Thats it. Iperf will try to push as much traffic as it can with a 64k window size through TCP.
Images are below. Note, this was done on my local machine, so just replace 127.0.0.1 with your test address.
Running a UDP test will usually result in higher bandwidth tests due to UDP not having any flow control mechanisms.
To use UDP instead of TCP use the switch -u.
Server: iperf -u -s
Client : iperf -u -c x.x.x.x
Notice, that the server has both Jitter and lost packets included. This could be very beneficial when troubleshooting link quality for VOIP.
What if you want to completely saturate the link, full stress testing? you can use a combination of both the TCP window size (switch is -w), and parallel streams (Switch is -P ). I would recommend using a max window size of 1024k, and as lets say 7 Parallel streams (running at the same time).
Also, we can change when Iperf reports back to use , we will change it to 2 seconds (switch is -i). For laughs, lets also run this from the default time of 10 seconds, to 30 seconds (Switch is -t). Here are the commands on both server and client:
iperf -w 1024k -P 8 -i 2 -t 30 -c 127.0.0.1
iperf -w 1024k -s 127.0.0.1
Iperf has a lot important switches but here are a few I use a lot:
– B – Bind to a host/interface – Great to use if you have multiple IPs on the machine, and just want to test with one
– P – Runs more thread in parallel, can totally flood network with as much traffic as possible. Great for stress testing.
– D – used for testing both send and receive at the same time.
– i – how often iperf reports back to you about transfer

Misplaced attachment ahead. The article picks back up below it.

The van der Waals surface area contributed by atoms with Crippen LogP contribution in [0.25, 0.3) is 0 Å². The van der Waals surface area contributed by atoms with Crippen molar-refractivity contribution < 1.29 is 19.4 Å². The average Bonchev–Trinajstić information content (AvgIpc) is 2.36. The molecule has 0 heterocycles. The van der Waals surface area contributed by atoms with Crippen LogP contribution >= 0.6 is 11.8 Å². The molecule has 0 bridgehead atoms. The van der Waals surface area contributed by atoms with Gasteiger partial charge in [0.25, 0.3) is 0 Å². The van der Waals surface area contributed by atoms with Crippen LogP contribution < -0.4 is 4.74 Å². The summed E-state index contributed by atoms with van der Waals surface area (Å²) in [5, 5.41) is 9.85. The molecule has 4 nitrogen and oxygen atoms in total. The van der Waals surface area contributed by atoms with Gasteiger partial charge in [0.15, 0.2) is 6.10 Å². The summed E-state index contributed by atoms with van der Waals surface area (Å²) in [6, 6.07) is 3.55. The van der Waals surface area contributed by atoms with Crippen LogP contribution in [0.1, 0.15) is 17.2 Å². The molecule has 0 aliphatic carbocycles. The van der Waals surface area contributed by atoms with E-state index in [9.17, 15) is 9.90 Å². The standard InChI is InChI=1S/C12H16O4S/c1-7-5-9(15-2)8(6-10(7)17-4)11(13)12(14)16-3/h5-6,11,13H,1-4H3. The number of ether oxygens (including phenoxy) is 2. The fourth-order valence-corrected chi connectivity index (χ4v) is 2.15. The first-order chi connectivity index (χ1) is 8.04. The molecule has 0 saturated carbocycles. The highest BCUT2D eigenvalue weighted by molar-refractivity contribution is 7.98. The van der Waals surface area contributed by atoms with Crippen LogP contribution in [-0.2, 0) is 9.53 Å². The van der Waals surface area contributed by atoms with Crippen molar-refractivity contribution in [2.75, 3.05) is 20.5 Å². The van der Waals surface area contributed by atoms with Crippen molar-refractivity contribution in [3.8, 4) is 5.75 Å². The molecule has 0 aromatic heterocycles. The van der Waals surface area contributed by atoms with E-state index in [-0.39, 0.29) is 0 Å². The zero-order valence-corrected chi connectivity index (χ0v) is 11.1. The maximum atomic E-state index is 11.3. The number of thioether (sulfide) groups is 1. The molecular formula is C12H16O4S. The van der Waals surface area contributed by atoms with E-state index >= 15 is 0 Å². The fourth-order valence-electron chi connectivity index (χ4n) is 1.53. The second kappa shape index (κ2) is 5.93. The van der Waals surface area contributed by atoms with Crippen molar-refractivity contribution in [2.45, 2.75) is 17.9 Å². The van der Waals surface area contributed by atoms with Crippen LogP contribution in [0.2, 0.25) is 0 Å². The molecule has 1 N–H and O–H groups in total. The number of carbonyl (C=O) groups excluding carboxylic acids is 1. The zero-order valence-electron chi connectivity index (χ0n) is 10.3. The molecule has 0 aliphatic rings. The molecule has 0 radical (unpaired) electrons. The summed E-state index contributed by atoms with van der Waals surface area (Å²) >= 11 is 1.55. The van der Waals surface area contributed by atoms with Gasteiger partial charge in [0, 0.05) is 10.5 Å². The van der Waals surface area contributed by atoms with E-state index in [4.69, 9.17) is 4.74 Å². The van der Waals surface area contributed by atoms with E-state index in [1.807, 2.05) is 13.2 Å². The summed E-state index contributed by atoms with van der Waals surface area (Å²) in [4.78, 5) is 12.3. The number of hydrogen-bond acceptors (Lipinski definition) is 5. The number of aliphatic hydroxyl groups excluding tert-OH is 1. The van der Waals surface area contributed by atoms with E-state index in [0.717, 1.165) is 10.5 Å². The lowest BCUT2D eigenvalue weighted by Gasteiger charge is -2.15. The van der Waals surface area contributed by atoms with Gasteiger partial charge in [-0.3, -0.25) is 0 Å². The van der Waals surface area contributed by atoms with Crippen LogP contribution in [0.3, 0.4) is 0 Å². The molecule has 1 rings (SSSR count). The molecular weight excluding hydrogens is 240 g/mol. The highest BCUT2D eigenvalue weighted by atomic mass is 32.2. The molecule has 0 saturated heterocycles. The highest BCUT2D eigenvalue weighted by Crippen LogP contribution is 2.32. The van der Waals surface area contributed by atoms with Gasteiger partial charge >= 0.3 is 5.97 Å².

I love the Chromecast device. It works great, and for the price, WOW!
I travel pretty often and most hotel wireless networks require signing in. Not to mention I usually have horrible signal strength. So to remedy this I created an Ad-Hoc wireless network from my Windows 8 laptop, and configured the Chromecast on this network. Everything works perfectly.
What I had to do:
Create the Ad Hoc network within Windows 8:
The command is as follows: netsh wlan set hostednetwork mode=allow ssid=jc-wifi key=password
jc-wifi is my ad hoc SSID
Next I had to start the network:
Next I just connected to the Chromecast, and configured my settings. Everything worked, execpt the Chromecast kept saying “Connected but no internet” – This actually stoped the Chromecast from being casted to.
I had to go in and Enable internet connection sharing on the Virtual adapter, and make sure it was set to use DHCP (for some reason it set a Static IP)
I then selected the correct connection (ad hoc) to share with. And everything worked great!